Tommy Cogbill

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Tommy Cogbill
Birth name Thomas Clark Cogbill
Born (1932-04-08)April 8, 1932
Johnson Grove, Tennessee United States
Died December 7, 1982(1982-12-07) (aged 50)
Nashville, Tennessee United States
Genres soul music, R&B, country
Occupation(s) Musician, songwriter, record producer
Instruments Bass guitar, guitar

Thomas Clark Cogbill, (April 8, 1932 – December 7, 1982) was an American R&B, soul, country bassist, guitarist and record producer.


Tommy Cogbill was born in Johnson Grove, Tennessee. He was a highly sought-after session and studio musician who appeared on many now-classic recordings of the 1960s and 1970s, especially those recorded in Nashville, Memphis and Muscle Shoals. He has been credited as an influence by bass guitarists, including Jaco Pastorius. In the later 1960s and early 1970s, Cogbill worked extensively at Memphis's American Sound Studio[1] as a producer and as part of the studio's house rhythm section, known as The Memphis Boys.[2]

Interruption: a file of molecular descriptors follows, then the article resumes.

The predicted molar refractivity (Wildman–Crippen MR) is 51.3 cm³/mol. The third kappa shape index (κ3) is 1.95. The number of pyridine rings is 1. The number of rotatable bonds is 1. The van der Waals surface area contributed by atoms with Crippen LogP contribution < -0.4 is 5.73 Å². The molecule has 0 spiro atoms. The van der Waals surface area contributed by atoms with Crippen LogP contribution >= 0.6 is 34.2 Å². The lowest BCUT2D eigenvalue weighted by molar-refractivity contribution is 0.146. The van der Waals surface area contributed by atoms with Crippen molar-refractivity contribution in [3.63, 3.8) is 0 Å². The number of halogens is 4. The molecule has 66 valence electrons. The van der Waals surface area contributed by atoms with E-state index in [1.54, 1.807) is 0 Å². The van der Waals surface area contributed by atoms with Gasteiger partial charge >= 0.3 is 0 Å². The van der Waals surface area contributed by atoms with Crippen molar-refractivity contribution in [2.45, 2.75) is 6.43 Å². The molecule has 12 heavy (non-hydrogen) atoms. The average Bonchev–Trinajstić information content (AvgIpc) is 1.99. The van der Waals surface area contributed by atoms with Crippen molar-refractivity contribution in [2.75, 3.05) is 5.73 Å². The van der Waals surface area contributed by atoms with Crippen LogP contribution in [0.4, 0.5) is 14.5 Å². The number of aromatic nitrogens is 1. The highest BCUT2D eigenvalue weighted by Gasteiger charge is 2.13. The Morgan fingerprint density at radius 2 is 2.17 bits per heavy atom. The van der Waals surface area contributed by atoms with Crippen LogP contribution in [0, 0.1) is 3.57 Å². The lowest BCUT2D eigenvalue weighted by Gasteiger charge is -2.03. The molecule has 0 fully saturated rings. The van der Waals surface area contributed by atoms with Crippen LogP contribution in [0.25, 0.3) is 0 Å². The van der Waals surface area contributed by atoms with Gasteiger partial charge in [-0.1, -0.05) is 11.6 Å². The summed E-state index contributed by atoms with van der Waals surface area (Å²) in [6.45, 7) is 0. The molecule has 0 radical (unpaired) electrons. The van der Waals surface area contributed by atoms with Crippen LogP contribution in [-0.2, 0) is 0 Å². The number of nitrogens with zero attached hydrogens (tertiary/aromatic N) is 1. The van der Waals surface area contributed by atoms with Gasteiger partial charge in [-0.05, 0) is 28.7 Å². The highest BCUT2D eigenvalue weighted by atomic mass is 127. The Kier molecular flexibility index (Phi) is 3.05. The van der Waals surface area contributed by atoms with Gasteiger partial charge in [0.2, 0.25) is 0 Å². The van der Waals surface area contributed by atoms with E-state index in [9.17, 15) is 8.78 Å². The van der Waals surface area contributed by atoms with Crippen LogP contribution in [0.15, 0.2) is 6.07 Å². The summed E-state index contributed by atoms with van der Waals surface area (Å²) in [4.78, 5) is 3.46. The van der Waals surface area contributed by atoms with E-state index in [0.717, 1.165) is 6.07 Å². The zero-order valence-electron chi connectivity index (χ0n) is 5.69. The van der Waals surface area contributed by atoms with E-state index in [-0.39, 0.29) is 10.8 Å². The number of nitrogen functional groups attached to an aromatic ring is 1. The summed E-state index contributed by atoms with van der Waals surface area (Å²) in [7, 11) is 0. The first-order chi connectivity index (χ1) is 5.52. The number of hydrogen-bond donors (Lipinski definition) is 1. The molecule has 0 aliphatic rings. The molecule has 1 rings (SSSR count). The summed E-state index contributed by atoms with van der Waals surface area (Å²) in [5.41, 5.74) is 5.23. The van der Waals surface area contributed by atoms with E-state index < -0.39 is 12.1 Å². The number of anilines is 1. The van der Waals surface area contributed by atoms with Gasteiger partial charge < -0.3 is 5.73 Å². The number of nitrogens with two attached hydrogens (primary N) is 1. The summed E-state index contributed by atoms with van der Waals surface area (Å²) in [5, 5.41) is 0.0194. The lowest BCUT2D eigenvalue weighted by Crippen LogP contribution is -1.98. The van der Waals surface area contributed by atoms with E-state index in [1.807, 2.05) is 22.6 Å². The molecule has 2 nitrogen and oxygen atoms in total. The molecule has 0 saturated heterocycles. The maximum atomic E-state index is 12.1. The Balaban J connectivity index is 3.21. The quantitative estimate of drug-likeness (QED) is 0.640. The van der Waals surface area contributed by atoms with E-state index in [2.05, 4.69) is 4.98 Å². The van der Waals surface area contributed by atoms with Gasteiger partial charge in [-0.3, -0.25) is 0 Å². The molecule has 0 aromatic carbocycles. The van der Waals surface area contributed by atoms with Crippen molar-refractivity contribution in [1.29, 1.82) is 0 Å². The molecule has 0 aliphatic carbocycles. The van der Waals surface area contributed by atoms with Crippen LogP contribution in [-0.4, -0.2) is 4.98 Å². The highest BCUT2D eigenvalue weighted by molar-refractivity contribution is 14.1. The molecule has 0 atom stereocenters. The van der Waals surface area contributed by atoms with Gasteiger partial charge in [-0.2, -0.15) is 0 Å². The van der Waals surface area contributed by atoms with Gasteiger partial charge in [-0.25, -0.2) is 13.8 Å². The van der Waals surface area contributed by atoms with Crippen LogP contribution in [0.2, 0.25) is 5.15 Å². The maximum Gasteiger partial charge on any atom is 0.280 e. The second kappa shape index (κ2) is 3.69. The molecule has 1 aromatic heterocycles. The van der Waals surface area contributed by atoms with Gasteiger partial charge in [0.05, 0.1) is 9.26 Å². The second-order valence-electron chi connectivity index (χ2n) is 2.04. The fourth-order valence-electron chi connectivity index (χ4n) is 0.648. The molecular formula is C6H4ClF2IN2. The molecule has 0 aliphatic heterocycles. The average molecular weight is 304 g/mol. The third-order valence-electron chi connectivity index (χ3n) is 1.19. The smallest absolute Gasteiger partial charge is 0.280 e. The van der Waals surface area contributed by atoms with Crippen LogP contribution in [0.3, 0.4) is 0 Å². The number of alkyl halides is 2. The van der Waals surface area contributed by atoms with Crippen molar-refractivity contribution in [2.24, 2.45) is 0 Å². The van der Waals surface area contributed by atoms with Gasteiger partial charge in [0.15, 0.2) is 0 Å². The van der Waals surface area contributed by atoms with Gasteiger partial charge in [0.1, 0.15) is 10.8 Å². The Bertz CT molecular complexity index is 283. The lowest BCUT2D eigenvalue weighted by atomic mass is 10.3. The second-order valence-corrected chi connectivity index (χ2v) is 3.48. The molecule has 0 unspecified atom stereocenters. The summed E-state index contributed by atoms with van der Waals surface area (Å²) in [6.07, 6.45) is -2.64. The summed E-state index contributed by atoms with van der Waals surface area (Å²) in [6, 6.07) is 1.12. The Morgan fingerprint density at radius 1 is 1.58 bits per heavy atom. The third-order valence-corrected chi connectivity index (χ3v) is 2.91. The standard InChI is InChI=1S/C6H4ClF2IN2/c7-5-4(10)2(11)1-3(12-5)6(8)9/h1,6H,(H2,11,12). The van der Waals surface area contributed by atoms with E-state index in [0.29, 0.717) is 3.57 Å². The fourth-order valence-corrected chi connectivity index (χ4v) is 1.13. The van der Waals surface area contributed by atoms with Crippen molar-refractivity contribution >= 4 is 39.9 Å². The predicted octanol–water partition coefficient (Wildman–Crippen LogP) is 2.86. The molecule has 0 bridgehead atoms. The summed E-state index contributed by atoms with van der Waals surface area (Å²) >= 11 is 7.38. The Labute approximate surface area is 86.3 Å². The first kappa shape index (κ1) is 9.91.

One of the best known recordings featuring his bassline was Dusty Springfield's 1969 hit "Son of a Preacher Man", produced by Jerry Wexler and Tom Dowd.[3] Other major artists he recorded with include King Curtis, Joe Tex, Elvis Presley, Aretha Franklin, Dobie Gray, Kris Kristofferson, J. J. Cale, Wilson Pickett (including the bassline on "Funky Broadway"), Chuck Berry, Dolly Parton, Bob Seger, and Neil Diamond.[4] He also played bass on King Curtis' single "Memphis Soul Stew"[5] in 1967.

Cogbill died of a stroke on December 7, 1982 in Nashville.[6]


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